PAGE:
Agency Lessons from Mad Men Episode #311, “The Gypsy and the Hobo”

Mad Men continues to include real issues faced by advertising (and yes PR firms) in an incredible show. If I wasn’t in this industry, I’m sure I would still be a fan of the show, but for me I get a bonus. I get to watch situations I encounter all the time dealt with by others.  This week’s episode, “The Gypsy and the Hobo,” was no exception.

There was one major professional topic in the office this week, Caldecott Farms. It seems that Caldecott Farms was a Sterling Cooper client for a long time, until a personal relationship between Roger Sterling and Annabelle Mathis, nee’ Caldecott, soured.  At the time both companies were being run by Roger and Annabelle’s fathers.  Now, 30 years later, things have changed.

Caldecott Farms, which makes dog food from horse meat, is reeling from a negative public perception due to the recent film, The Misfits, (not to be confused with The Misfits who were Glenn Danzig‘s first band-yes he did in fact make music before “Mother”), in which Clark Gable plays an aging horse rustler who steals and sells horses that are made into dog food.

Annabelle describes the situation as, ” Caldecott Farms had a public relations crisis followed by disastrous sales.”

The client would like to create a new name for horse meat.  She makes the point that cow meat is called “beef,” chicken is called “poultry,” etc.

The rules are that you can’t change the recipe of the product, or the name of the product.  Don Draper describes this as a “tall order.”

How tall it is is seen when the client and team are watching a focus group of consumers with their dogs who seem to be loving the food they are eating. When the focus group participants are told what the food is, the react angrily and denounce the company and the product.

The client is visibly shaken.  Here’s the issue. There wasn’t a plan in place to deal with that.  When someone is that close to a product, the company was founded by her father, they don’t always see what really happens with consumers.  The Sterling Cooper team should have anticipated this.  She knew that people were revolted and not buying her product, if the decision to include her in the focus group was to jolt her, it was the wrong one.

Understand that clients aren’t just a company. They are people.  Especially if the company is theirs’ personally. Their whole lives are tied in with company and the brand. To the account team, it’s just another pitch. To them, it’s their life.

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4 thoughts on “Agency Lessons from Mad Men Episode #311, “The Gypsy and the Hobo”

  1. A few comments. I am not sure you were as on the mark this time as the last time I read one of your posts.

    First, I had the impression that Sterling Cooper lost the account because of friction between Bert Cooper and Annabelle’s father. The Roger/Annabelle backstory seemed separate from the business to me. When they dated Roger was galivanting in Paris when they were dating, not working–at least I presume he wasn’t working at that point.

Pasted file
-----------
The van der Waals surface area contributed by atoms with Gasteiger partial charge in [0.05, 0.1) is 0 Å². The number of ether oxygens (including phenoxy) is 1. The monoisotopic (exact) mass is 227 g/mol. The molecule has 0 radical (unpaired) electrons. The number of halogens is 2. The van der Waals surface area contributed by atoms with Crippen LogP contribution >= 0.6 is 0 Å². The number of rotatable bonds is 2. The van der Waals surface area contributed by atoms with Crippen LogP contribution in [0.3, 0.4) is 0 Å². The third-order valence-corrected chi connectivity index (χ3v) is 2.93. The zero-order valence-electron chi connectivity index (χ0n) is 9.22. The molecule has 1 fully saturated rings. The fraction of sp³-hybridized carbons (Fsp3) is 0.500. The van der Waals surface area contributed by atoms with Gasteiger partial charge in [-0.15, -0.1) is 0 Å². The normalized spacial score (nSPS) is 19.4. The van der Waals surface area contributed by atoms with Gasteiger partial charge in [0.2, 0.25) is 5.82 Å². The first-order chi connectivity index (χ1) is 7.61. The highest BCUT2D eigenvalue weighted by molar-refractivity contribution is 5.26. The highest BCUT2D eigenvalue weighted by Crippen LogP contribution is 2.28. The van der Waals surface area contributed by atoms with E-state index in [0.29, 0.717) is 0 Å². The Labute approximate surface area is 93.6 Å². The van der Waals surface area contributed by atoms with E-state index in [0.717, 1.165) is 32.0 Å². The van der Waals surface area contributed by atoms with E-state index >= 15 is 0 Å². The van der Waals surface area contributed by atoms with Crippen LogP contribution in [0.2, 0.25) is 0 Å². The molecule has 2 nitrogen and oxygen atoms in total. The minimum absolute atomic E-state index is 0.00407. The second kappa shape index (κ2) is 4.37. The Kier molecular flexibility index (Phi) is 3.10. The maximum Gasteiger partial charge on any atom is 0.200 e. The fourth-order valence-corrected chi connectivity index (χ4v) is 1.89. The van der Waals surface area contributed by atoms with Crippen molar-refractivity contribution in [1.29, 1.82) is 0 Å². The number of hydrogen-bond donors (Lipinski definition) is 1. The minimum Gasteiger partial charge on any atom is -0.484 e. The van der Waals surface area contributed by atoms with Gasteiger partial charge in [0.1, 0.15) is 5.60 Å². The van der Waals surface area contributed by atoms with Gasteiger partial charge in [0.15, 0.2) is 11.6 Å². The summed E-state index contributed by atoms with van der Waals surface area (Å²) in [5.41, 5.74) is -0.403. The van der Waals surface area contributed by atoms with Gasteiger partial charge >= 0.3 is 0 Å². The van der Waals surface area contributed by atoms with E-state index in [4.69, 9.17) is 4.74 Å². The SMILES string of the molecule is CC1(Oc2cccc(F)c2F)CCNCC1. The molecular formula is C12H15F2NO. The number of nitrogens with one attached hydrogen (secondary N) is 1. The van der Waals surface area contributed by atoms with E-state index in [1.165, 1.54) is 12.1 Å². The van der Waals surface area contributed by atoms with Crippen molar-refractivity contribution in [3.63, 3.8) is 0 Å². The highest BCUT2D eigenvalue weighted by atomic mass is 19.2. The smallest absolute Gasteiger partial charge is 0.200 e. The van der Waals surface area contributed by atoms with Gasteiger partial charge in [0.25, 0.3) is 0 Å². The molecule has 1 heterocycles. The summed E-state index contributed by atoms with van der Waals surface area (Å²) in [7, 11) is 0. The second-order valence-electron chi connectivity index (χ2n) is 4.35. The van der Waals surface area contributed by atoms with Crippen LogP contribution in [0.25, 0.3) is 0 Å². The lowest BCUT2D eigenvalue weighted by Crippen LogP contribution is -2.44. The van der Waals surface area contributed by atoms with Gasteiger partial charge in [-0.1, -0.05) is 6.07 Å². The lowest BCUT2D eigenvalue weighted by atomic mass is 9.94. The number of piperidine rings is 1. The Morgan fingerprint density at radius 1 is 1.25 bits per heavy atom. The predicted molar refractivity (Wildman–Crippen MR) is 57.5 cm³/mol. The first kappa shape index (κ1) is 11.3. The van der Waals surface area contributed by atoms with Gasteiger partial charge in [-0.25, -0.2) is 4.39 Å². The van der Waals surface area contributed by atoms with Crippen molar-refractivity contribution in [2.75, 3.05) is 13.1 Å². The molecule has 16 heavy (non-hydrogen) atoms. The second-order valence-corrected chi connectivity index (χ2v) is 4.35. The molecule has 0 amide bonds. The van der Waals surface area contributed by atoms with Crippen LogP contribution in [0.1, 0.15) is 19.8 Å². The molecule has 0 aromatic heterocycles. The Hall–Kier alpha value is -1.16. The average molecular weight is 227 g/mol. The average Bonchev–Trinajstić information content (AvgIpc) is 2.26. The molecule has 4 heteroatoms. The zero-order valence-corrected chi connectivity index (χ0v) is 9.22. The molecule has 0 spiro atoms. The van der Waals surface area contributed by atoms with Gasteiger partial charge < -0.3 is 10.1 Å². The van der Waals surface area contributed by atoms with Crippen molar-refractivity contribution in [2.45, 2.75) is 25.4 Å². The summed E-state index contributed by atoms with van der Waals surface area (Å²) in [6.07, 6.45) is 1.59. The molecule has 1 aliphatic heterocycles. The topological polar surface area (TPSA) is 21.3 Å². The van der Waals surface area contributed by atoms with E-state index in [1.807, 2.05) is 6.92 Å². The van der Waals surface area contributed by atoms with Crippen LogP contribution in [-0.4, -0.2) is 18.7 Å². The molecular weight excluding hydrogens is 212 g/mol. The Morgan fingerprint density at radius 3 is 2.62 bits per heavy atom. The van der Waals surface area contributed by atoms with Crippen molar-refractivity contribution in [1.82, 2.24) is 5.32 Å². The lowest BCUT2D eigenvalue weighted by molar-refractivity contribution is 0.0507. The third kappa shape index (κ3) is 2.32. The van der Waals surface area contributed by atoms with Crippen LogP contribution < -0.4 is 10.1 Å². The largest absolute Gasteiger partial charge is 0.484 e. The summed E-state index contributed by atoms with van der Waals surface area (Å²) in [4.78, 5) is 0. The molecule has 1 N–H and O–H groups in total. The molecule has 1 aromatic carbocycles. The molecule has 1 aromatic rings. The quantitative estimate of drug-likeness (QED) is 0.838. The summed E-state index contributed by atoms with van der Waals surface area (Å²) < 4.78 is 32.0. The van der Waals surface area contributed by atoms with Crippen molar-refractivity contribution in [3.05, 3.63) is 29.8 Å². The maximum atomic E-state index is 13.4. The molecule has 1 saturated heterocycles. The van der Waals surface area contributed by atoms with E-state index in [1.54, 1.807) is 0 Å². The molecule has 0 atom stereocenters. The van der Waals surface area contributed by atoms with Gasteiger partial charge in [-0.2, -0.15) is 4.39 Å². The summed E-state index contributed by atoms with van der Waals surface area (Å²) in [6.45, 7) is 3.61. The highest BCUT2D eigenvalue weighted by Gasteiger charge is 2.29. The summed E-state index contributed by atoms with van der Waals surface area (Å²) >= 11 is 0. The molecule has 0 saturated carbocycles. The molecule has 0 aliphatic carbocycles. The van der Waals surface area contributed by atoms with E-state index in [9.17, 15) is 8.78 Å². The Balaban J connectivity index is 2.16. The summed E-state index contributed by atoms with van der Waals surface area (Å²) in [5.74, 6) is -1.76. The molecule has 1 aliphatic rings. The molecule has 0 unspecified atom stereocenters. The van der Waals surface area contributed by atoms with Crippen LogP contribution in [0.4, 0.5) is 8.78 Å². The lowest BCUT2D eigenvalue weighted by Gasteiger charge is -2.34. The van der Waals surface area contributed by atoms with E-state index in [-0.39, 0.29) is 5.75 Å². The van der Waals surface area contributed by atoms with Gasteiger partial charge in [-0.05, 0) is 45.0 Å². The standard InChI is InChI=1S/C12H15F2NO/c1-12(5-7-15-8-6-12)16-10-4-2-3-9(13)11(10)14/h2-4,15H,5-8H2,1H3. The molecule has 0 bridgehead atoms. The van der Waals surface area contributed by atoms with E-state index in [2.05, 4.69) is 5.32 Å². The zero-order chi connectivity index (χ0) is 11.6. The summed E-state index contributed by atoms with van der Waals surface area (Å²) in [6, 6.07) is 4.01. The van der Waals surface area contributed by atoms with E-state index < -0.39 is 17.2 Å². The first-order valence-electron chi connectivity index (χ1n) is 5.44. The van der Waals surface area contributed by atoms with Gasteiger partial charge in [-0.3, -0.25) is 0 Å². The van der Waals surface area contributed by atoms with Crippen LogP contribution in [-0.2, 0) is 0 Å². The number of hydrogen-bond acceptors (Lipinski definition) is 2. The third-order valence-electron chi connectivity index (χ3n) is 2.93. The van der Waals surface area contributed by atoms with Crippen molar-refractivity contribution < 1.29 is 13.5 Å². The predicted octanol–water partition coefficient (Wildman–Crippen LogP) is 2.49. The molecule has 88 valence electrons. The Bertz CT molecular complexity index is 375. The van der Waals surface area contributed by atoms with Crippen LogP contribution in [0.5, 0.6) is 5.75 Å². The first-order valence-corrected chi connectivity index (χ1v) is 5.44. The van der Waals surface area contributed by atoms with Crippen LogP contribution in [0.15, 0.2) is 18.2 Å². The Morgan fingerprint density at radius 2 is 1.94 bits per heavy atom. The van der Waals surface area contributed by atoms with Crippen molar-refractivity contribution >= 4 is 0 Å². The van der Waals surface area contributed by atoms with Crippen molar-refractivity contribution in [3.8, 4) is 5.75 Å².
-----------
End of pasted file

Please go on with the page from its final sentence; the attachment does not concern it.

Second, in this case the client (Annabelle) seems to be the one in the wrong. She understands she has a PR disaster and her sales have gone off the cliff. Other than changing the name or the recipe, why would consumers ever buy dog food from her again? I don’t want to feed my dog horse meat!

    How would you have handled that situation?

    Not sure you hit the mark this time, but I still enjoyed reading the post–probably because I am a hopeless Mad Men addict.

  2. Thank you Jim for your comment.

    I think that the relationship between Annabelle and Roger was at the core of the breakdown between Caldecott and Bert Cooper. I could be wrong, but that’s how I read it.

    I have no doubt that Annabelle is in the wrong. She didn’t ask for the best solutions. She asked for the best solutions that probably take the right recommendations off the table.

    I would have not had her in the first focus groups, and would have been planning two recommendations. One that fits her criteria, and then another, supported by research that would have been the better one.

    My recommendations might have also leaned more towards PR and been more suited to our current marketing climate than the one at the time. This would have involved creating a dialog with major voices within the dog -owner community, educating consumers about the process, and very likely recommending a change to their core product line.

  3. Well written, though I disagree with the analysis after “…The Sterling Cooper team should have anticipated this.”
    On the contrary, I recall having the distinct impression that half the reason for the focus group was to demonstrate to the client that, as Draper put it, “the name is poisoned.”

    Working in ads and PR myself, I frequently hit situations where the client can’t see the forest for the trees- they cannot objectively see the fatal flaw in their thinking or process; oftentimes it seems that simply telling a client “this is confusing to the public” is substantially less effective than allowing them to see the issue themselves, in-person. More often than not, customer surveys and demographics are a smoke-and-mirrors approach, dragging the normally disconnected client “into the trenches” can have a galvanizing effect on a decision-making process.

    The fictional Caldecott Farms is mirrored by the actual Kal-Kan/ Pedigree name switch, and a brand with that kind of horsepower cannot have been renamed on a lark. Clearly, however, its necessity for the survival of the company overall couldn’t be denied, else it wouldn’t have occurred at all.

  4. The issue here was that the team didn’t anticipate the personal connection to the name. Yes, it’s “poisoned,” but showing that in graphic terms to the client wasn’t helpful, as it’s also HER name.

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